Sunrise Vigil For Justine Ruszczyk One Year After Shooting Death
'Justine, because of her senseless killing, will never see that sunrise or hear the kookaburras again.'
Family and friends have gathered on Sydney’s northern beaches to celebrate the life of Justine Ruszczyk, one year after she was shot dead by a police officer in the U.S.
As the sun rose over Freshwater beach on Sunday, burning candles and bright pink flowers were placed in the shape of a heart in the sand. A sign read, 'Justice for Justine.'
It was the same place her loved ones had gathered upon hearing of her shocking death on July 15 last year.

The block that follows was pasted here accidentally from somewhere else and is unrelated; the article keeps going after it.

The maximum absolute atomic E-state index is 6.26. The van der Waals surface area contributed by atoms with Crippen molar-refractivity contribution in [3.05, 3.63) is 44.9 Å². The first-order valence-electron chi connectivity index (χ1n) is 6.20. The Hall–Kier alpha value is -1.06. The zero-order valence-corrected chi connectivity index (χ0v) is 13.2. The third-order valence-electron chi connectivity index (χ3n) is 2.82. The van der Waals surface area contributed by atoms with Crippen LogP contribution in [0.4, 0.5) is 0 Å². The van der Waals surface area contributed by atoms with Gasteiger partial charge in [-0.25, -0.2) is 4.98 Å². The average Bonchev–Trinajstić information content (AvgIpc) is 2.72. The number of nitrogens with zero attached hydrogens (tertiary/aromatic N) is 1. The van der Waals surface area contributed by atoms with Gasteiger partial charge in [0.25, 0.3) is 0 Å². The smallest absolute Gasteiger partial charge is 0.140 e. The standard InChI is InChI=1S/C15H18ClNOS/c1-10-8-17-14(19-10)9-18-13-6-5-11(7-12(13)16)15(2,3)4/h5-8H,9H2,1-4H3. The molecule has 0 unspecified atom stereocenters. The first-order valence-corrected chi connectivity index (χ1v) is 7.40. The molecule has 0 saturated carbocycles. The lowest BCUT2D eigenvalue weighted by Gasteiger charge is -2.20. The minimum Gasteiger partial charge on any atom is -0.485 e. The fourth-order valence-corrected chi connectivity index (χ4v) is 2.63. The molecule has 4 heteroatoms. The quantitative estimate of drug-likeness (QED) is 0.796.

“On the way to the beach this morning, the kookaburras were laughing (and) when we got here, we experienced this beautiful sunrise,” her father John Ruszczyk said.
“And Justine, because of her senseless killing, will never see that sunrise or hear the kookaburras again.”
The Australian woman was working in the U.S. when she was shot dead by police officer Mohamed Noor. Ruszczyk had called police after suspecting a sexual assault occurring outside her home in the city of Minneapolis.
Approaching the police car, with Noor and his police partner inside, she was shot seconds later.
Noor, 32, is yet to face trial on charges of third-degree murder and second-degree manslaughter.
“Our communities here at Freshwater and in Minneapolis are waiting for judgment,” her father said on Sunday morning.
A similar vigil was also organised by her fiance, Don Damond, in Minneapolis, where a park bench has been dedicated to the beloved Australian near the location where she died.